Authors Who Fail to Live up to Our Expectations

We think so much of authors in terms of what they’ve written. A reading of Twilight might lead one to believe that Stephanie Meyer has a serious fetish for sparkling vampires and glistening werewolves. But then you find out that she is Mormon. She doesn’t drink or smoke. And your view of Stephanie Meyer becomes a bit distorted.

A fellow contributor shared a recent article on Cracked.com with me that made me think about who readers perceive authors to be versus who authors actually are. For instance, Shel Silverstein, best known for his children’s book The Giving Tree, worked for Playboy for almost forty years. He drew pictures for the erotic magazine, like this one:
 

(Credit: Playboy)
Classy, right? (Credit: Playboy)


 

Shel Silverstein
Shel Silverstein

Silverstein wasn’t just an author of children’s books and illustrator of porno mags though, he was also a poet and songwriter (ever heard of “A Boy Named Sue”?) who was often inspired by weed, writing songs like “I Got Stoned And Missed It.” What would parents think if they realized the author of their child’s favorite book was not only a pothead but, well, kind of a pervert?

Louisa May Alcott, author of Little Women, wrote about true love, domesticity, and virtue even in the face of great wealth. In 2009 scholar Harriet Reisen said in a NPR interview:

She wrote what she called ‘moral pap for the young’ because it pays well.

Earlier in life, the author had written lesser known works about lust and revenge, quite the opposite of “moral pap.” She published these works anonymously and never claimed them as her own to the public because she knew the books could hurt the sales of her popular Little Women series. Alcott was even known as having a life-long addiction to opium, which she began using after contracting typhoid fever as a nurse in the Civil War.
 

Louisa May Alcott
Louisa May Alcott

Does these revelations make Alcott a bad person? No. Although some might argue she’s a sell-out. It’s hard to rectify these contrasting images of the authors we thought we knew. But the truth is, it’s wrong of us to assume authors must in some way or shape represent the characters and novels that they’ve written. Alcott was complicated. Though she had an addiction, it was in a time when no one really understood addiction or how to help someone in her situation. Even though her writing was sweet, dealing with marriage and true love, she herself was never married. She was a feminist and an abolitionist.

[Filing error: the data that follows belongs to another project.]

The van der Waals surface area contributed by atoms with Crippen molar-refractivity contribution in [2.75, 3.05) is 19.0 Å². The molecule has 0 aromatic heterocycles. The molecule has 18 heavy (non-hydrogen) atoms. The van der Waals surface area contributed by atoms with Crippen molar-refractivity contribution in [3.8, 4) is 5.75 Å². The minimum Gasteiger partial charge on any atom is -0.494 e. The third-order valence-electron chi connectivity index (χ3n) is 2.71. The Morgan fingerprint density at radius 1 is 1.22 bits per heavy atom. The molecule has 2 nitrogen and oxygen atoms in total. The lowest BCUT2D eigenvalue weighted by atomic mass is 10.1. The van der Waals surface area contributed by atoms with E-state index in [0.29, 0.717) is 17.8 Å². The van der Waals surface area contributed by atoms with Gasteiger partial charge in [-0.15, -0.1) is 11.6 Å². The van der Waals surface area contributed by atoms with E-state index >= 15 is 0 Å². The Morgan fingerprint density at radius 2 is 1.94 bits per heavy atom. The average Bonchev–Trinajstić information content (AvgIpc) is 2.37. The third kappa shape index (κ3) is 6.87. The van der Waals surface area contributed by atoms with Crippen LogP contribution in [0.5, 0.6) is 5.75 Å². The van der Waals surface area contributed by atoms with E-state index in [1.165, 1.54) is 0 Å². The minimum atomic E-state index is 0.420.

I’d rather be a free spinster and paddle my own canoe. – Louisa May Alcott

So it seems, authors, as well as books, should not be judged by their covers.

– Melanie Figueroa

Melanie Figueroa

Melanie is the Editor in Chief at The Poetics Project. Having earned a masters in writing and book publishing from Portland State University and gained experience as an in-house editor, she now works as a freelance editor and writer. Her favorite book is The Bell Jar. You can follow Melanie on Twitter or Instagram @wellmelsbells.

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Comments

  1. louisamayalcatt

    Can’t say I agree here. To say LMA was a sell-out opium addict is way more than harsh. LMA worked every day of her life as everything from a domestic servent to a successful author. She was also a huge advocate for women’s rights and first woman to cast a vote in her hometown of Concord, MA. She kept quiet about the trashy stuff she wrote because it could have cost her her career in the 1800s. You cannot compare today’s morals/ethics/social standings to ones of her time. They are not the same. Her income was needed to keep her family’s household afloat. Her father gets lots of posthumous credit as being a great Transcendentalist, but he never earned enough to put food on the Alcott table. It was LMA’s hard work and talent that finally moved her family from a life of poverty.

    In my opinion, LMA EXCEEDED our expectations!

    1. melanienicholefigueroa

      Just to be clear, I never say in my post that I think LMA is a sell-out opium addict. It is a fact that she had an addiction to opium, and it is an opinion of some (not me) that she was a sell-out. But you bring up a lot of good points here. The post’s title is a bit satirical. LMA, like most of us, was extremely complex, but because of the popularity of the Little Women series, readers feel that LMA’s own personality and life must be reflected in her writing. She isn’t what we expect because, in fact, she led quite a different life than her characters, but that isn’t necessarily a bad thing.

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